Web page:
Whose job is it anyway?

In our young software industry, we are eager to compare with more mature industries. One such analogy is that of the assembly line. Each stop does its job and pushes it to the next in line to do theirs. Unfortunately, this idea went main stream with the waterfall software development methodology. Developers’ job is to write code and it is testers’ job to make sure that the code developers wrote works.

QA team exists to ensure minimum quality necessary to ship the product. But that’s not enough. Quality of a product is one of the main competitive advantages. We can’t skimp on it.

When we care about what we produce, it shows and people take notice. When we don’t care enough, that’s shows too. A well architected solution, a well written code, a well thought out and implemented user experience- all pay off. The payoff may not be obvious in the short term, but it definitely pays off in the long term by way of customer loyalty, retention and word of mouth advertisement (recommendation). When the users are delighted using our product, they come back for more. That’s a win for all.

We typically measure our (developers’) performance with how fast we churn out code, how fast we could check off the backlog. This is further fueled by the aggressive timelines. Quality isn’t part of the equation. When we bring in quality and robustness as KPIs (Key Performance Indicator), things will shift for better.

Quality KPIs help in multiple ways.

  1. It communicates the organization’s emphasis on quality.
  2. It creates a wall/hall of shame effect and we don’t want our names up the leaderboard in red.

These promote a quality conscious culture.

But the onus is on every developer to produce high quality software regardless of what happens at a broader organization level. It is not up to them, it is up to us to produce something that we could proudly put our names on.

“The best code is the one you didn’t have to write.”

Some of us have come to believe that there is no such thing as bug free software. But bug free softwares do exist. You just have to find the bugs before others do, and fix them.

“There are two ways of constructing a software design: One way is to make it so simple that there are obviously no deficiencies, and the other way is to make it so complicated that there are no obvious deficiencies. The first method is far more difficult.”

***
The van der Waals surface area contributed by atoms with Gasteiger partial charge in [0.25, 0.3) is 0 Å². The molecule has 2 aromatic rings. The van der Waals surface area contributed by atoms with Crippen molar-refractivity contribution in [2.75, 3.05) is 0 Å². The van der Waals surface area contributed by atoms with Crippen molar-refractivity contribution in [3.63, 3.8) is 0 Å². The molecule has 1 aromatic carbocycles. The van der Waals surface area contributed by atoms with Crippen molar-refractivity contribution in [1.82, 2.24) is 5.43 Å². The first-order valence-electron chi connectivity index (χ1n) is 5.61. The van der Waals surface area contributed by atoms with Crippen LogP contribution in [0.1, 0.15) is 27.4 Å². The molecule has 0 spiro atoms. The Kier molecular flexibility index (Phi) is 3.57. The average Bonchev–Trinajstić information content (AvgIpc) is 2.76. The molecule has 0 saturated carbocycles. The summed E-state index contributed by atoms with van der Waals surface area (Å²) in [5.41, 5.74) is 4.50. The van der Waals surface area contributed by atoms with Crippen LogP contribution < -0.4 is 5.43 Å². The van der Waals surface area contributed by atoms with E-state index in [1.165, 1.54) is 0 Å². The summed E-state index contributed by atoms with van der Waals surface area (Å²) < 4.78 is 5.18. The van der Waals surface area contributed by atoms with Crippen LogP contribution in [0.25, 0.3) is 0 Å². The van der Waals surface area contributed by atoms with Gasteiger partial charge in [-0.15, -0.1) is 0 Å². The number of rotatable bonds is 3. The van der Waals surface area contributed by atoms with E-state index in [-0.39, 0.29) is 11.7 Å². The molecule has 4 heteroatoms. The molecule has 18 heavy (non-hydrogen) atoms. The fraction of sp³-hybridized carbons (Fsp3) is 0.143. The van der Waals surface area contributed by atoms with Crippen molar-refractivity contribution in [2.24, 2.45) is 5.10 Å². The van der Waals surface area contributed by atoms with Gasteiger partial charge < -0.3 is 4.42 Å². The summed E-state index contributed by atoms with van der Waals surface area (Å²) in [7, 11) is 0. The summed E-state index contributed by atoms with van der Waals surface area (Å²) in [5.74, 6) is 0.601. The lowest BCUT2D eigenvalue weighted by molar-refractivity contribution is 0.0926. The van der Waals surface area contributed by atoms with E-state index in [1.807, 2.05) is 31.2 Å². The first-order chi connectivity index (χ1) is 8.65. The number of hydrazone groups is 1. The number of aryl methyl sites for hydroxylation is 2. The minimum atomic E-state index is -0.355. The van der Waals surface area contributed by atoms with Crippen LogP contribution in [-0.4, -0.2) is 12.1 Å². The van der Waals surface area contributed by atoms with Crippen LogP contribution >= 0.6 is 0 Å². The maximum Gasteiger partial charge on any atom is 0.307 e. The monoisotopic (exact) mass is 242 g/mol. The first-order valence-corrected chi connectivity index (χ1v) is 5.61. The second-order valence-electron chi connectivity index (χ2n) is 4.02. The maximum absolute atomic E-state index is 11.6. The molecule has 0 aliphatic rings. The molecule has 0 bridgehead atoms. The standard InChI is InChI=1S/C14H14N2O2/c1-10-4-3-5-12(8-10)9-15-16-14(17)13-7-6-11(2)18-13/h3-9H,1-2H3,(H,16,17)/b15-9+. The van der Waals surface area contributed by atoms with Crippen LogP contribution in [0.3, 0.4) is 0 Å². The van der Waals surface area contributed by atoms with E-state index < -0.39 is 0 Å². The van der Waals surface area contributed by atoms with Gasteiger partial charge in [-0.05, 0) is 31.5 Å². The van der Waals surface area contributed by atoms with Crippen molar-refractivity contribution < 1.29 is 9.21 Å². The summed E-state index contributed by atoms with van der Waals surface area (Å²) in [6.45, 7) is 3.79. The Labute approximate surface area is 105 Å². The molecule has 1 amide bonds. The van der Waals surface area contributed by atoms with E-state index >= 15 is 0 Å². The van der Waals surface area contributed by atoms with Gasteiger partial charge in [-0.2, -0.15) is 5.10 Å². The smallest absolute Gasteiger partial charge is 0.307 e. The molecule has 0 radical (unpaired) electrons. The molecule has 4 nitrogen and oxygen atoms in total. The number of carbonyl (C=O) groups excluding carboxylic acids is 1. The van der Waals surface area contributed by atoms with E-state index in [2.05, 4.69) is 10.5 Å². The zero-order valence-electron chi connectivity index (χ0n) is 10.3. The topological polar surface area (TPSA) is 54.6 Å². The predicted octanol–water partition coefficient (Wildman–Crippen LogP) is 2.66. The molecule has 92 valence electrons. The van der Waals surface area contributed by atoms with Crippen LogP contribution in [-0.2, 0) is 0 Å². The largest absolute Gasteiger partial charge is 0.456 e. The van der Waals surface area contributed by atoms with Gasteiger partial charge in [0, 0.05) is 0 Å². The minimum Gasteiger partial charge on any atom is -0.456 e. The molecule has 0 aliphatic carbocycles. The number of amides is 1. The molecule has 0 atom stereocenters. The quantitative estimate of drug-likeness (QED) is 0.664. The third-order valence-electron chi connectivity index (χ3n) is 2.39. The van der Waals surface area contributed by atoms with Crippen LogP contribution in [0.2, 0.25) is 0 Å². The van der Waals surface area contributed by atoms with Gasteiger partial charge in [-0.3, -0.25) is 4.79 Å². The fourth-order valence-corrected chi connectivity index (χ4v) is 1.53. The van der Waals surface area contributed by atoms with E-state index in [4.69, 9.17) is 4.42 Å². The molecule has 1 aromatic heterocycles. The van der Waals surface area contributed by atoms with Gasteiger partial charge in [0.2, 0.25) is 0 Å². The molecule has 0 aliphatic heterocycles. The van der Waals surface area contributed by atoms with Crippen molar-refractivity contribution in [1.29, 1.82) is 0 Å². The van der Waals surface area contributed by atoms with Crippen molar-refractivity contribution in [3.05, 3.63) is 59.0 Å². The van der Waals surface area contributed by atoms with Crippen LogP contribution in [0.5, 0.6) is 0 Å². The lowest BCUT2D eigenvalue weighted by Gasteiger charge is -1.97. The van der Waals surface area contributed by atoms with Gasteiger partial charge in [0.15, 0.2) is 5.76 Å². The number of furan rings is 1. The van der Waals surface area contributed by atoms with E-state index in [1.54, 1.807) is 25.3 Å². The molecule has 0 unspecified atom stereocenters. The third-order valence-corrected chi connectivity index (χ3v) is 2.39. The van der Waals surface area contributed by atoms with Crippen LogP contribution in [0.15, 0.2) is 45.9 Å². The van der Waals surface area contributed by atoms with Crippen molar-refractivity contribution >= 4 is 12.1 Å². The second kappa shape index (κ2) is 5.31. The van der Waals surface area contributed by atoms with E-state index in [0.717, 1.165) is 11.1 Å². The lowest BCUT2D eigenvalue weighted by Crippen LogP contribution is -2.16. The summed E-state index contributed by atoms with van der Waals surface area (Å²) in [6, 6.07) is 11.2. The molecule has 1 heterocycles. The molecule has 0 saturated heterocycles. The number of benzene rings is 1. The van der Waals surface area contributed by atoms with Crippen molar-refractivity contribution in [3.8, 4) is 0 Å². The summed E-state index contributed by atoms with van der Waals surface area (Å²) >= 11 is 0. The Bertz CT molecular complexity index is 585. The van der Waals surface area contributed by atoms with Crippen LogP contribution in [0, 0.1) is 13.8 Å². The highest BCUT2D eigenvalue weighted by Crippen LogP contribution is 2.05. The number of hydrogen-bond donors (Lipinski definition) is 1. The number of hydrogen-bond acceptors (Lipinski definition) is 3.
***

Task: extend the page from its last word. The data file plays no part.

– C.A.R. Hoare

Software has become an integrated part of everyday life- from traffic lights, to self-driving cars, to spaceships and everything in between. A simple software bug could be fatal. Producing high quality product and keeping it consistently good is no easy feat. But quality is not about doing what is easy, it is about doing what is right -even when nobody is watching.

Build quality into your everyday work. Move away from a typical developer’s definition of done towards clients expectation of done.1

“The long-term value of software to an organization is in direct proportion to the quality of the codebase.”
– Douglas Crockford

Quality is everybody’s concern. Every line of code you touch can take you towards or away from your quality goals. Be a conscious programmer. Write every software statement intentionally.

An aristocratic lady once asked Sir Henry (of Rolls Royce),

“What would happen if the factory at Derby produced a bad car?”

Sir Henry answered, “Madam. The man on the gate would not let it out of the works”.

More quotes from Sir Henry Royce, as parting thoughts:

“Small things make perfection, but perfection is no small thing.”

“Whatever is rightly done – however humble – is noble”

“The quality will remain long after the price is forgotten”





Typical developers’ definition of done:
I just barely got it working with some really clever hacks.
Typical stakeholders definition of done:
The work is complete in every sense- development complete, tested and fine-tuned. The work/product is robust and ready to ship. If this is not the case, then the work is incomplete.